José Angel Araguz is a CantoMundo fellow and the author of seven chapbooks as well as the collections Everything We Think We Hear (Floricanto Press) and Small Fires (FutureCycle Press). His poems, prose, and reviews have appeared in Crab Creek Review, Prairie Schooner, The Windward Review, and The Bind. He runs the poetry blog The Friday Influence and teaches English and creative writing at Linfield College in McMinnville, Oregon.



Review of Leah Poole Osowski's Hover Over Her (Kent State University, 2016)

Hover Over Her: Microreview with Drawings by Julia Koets

When I read Leah Poole Osowski’s new collection of poems, I kept a notebook beside me. As I made my way through the book, I sketched in my notebook: a hollow catalpa pod holding several baby teeth, a water-ring bracelet, a conch-shaped heart, a moon-sliced radish. The images map out a landscape of girlhood, adolescence, and early adulthood.

Drawing by Julia Koets with quote from Hover Over Her by Leah Poole Osowski

"The images map out a landscape of girlhood, adolescence, and early adulthood."

From the first poem in the book I’m introduced to this landscape. When I read the opening lines, “We came in folded bodies in inner tubes / roll downing lawns / We came calf-bruised,” I imagine the girls’ legs bruised from rolling down a hill in inner tubes. I consider the dizziness I felt when, as a girl, I rolled down the grassy hill in the park down the street from my house. But I also think about a calf, a baby cow, bruised from being born. As I make my way through the book, I think about the three girls in this book as calves, born bruised, born already knowing something about vulnerability and hurt, knowing that girlhood is a landscape in which girls’ bodies are often vulnerable.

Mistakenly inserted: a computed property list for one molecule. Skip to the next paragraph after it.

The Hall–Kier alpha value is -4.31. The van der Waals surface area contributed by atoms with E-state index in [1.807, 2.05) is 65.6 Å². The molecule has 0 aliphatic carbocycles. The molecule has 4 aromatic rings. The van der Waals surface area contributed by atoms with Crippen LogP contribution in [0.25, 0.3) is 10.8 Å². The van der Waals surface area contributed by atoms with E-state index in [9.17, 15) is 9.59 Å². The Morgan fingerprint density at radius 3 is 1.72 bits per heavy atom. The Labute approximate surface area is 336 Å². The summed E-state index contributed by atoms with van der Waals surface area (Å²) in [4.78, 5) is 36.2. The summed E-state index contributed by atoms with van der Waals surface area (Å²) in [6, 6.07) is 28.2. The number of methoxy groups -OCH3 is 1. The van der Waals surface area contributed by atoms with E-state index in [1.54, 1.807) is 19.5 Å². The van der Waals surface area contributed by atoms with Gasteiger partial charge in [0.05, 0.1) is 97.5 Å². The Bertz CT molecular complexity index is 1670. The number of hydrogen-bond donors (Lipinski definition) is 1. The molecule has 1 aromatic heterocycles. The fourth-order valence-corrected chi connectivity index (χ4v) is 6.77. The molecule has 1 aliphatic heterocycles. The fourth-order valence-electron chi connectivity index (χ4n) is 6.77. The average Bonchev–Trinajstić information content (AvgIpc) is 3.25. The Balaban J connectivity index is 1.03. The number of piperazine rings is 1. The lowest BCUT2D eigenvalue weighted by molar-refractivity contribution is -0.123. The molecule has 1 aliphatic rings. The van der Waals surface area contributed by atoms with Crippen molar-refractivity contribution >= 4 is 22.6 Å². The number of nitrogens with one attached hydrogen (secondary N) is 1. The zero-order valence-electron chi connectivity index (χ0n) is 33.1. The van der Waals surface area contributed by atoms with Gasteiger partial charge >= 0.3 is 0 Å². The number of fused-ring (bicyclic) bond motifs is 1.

If we look at a map of this landscape, we see other images from girlhood, too:

  • “the lip of the town pool”
  • “yellow-crowned night herons”
  • “paper boats folded in their inflated chests”
  • “her eyes—mud puddles at noon”
  • “The birthmark on her back shaped like Cuba”

If we study this map, we see three girls moving through it, making their way through early adulthood:

  • “They’ll take more walks in this phase than any other”
  • “She’s I and she’s you every time you hid beneath your own arms”
  • “Never not a colt on thin legs. Never not a voice lost underwater”

After reading it, I read it again, unable to get this map out of my head.

Drawing by Julia Koets with quote from Hover Over Her by Leah Poole Osowski

Julia Koets’s poetry collection, Hold Like Owls, won the 2011 South Carolina Poetry Book Prize and was published by the University of South Carolina Press. Her poetry and nonfiction have been published in journals including Indiana Review, The Los Angeles Review, and Carolina QuarterlyShe has an MFA in poetry from the University of South Carolina and a PhD in creative writing from the University of Cincinnati.